Leading hospital “superbugs” known as the enterococci arose from an ancestor that dates back 450 million years well before the age of...
Leading hospital “superbugs” known as the enterococci arose from an ancestor that dates back 450 million years well before the age of dinosaurs-according to a new study led by researchers from Harvard Medical School, Massachusetts Eye and Ear, the Harvard-wide Program on Antibiotic Resistance and the Broad Institute of MIT and Harvard.
Some microbes, often referred to as “superbugs,” are resistant to virtually all antibiotics. This is of special concern in hospitals, where about 5 percent of hospitalized patients will fight infections that arise during their stay. As researchers around the world are urgently seeking solutions to this problem, insight into the origin and evolution of antibiotic resistance will help inform their search, according to a report.
The "superbug" scenario is not science fiction. It's an urgent, worldwide worry that is prompting swift action. Superbug is a term coined by the media to describe bacteria that cannot be killed using multiple antibiotics. For instance, Carbapenem-Resistant Enterobacteriaceae (CRE), found in the gut, can cause life-threatening blood infections.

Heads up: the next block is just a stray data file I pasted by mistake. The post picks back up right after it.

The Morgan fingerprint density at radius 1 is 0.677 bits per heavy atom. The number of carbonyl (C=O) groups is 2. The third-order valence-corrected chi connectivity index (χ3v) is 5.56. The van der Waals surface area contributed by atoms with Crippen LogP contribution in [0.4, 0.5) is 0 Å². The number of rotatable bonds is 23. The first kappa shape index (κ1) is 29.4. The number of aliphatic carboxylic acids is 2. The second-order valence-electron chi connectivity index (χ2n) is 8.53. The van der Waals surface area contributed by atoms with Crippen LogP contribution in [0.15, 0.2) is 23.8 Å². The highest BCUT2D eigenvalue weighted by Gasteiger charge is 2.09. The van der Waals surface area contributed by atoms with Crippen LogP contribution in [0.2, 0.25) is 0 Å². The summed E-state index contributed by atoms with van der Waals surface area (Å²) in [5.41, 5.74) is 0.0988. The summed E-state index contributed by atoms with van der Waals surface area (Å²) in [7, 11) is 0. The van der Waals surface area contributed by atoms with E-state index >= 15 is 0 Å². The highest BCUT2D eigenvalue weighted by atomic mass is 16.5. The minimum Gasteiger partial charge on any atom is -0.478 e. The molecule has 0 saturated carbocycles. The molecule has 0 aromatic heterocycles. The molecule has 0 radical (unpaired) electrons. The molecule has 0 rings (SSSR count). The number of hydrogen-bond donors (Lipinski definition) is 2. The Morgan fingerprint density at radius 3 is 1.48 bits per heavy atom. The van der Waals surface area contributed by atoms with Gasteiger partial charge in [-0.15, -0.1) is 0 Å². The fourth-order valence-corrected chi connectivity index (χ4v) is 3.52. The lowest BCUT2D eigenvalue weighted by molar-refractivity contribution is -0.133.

Neisseria gonorrhoeae is a strain of bacteria that causes gonorrhea. Clostridium difficile (C. diff) is a type of bacteria that can live in your intestines. Multidrug-Resistant Acinetobacter is a bacteria found in soil and water, which can also live on your skin for days. Doctors call this a "significant" hospital germ. It can cause serious illness and can infect the sickest patients. Methicillin-resistant Staphylococcus aureus cannot be treated with penicillin. It can cause life-threatening lung and blood infections.